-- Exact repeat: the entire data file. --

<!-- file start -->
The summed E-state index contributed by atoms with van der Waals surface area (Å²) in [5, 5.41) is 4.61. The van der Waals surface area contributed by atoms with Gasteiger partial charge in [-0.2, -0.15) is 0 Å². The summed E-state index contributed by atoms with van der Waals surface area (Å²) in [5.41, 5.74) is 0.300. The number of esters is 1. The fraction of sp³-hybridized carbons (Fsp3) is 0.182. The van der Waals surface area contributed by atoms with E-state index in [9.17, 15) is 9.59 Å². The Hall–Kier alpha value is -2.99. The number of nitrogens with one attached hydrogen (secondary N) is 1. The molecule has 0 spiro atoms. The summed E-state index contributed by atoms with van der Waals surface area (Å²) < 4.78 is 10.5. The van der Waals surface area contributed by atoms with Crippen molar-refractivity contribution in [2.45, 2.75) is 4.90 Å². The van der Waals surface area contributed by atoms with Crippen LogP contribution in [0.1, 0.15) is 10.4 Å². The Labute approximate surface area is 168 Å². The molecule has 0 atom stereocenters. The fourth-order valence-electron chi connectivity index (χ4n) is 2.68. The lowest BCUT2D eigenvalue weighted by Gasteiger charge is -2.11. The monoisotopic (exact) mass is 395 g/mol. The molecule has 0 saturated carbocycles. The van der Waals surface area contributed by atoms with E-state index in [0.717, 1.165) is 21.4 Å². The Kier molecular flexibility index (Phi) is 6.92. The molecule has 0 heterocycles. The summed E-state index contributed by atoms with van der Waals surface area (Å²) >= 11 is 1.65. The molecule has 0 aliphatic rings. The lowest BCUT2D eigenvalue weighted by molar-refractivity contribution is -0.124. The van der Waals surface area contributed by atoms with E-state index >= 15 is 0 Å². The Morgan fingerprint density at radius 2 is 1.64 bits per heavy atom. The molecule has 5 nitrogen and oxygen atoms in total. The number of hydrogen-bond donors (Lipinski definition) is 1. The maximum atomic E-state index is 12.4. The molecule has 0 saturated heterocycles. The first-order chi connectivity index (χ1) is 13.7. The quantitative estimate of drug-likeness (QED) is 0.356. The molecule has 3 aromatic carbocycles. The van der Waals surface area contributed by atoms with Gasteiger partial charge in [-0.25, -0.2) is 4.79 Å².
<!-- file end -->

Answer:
The summed E-state index contributed by atoms with van der Waals surface area (Å²) in [5, 5.41) is 4.61. The van der Waals surface area contributed by atoms with Gasteiger partial charge in [-0.2, -0.15) is 0 Å². The summed E-state index contributed by atoms with van der Waals surface area (Å²) in [5.41, 5.74) is 0.300. The number of esters is 1. The fraction of sp³-hybridized carbons (Fsp3) is 0.182. The van der Waals surface area contributed by atoms with E-state index in [9.17, 15) is 9.59 Å². The Hall–Kier alpha value is -2.99. The number of nitrogens with one attached hydrogen (secondary N) is 1. The molecule has 0 spiro atoms. The summed E-state index contributed by atoms with van der Waals surface area (Å²) < 4.78 is 10.5. The van der Waals surface area contributed by atoms with Crippen molar-refractivity contribution in [2.45, 2.75) is 4.90 Å². The van der Waals surface area contributed by atoms with Crippen LogP contribution in [0.1, 0.15) is 10.4 Å². The Labute approximate surface area is 168 Å². The molecule has 0 atom stereocenters. The fourth-order valence-electron chi connectivity index (χ4n) is 2.68. The lowest BCUT2D eigenvalue weighted by Gasteiger charge is -2.11. The monoisotopic (exact) mass is 395 g/mol. The molecule has 0 saturated carbocycles. The van der Waals surface area contributed by atoms with E-state index in [0.717, 1.165) is 21.4 Å². The Kier molecular flexibility index (Phi) is 6.92. The molecule has 0 heterocycles. The summed E-state index contributed by atoms with van der Waals surface area (Å²) >= 11 is 1.65. The molecule has 0 aliphatic rings. The lowest BCUT2D eigenvalue weighted by molar-refractivity contribution is -0.124. The van der Waals surface area contributed by atoms with E-state index >= 15 is 0 Å². The Morgan fingerprint density at radius 2 is 1.64 bits per heavy atom. The molecule has 5 nitrogen and oxygen atoms in total. The number of hydrogen-bond donors (Lipinski definition) is 1. The maximum atomic E-state index is 12.4. The molecule has 0 saturated heterocycles. The first-order chi connectivity index (χ1) is 13.7. The quantitative estimate of drug-likeness (QED) is 0.356. The molecule has 3 aromatic carbocycles. The van der Waals surface area contributed by atoms with Gasteiger partial charge in [-0.25, -0.2) is 4.79 Å².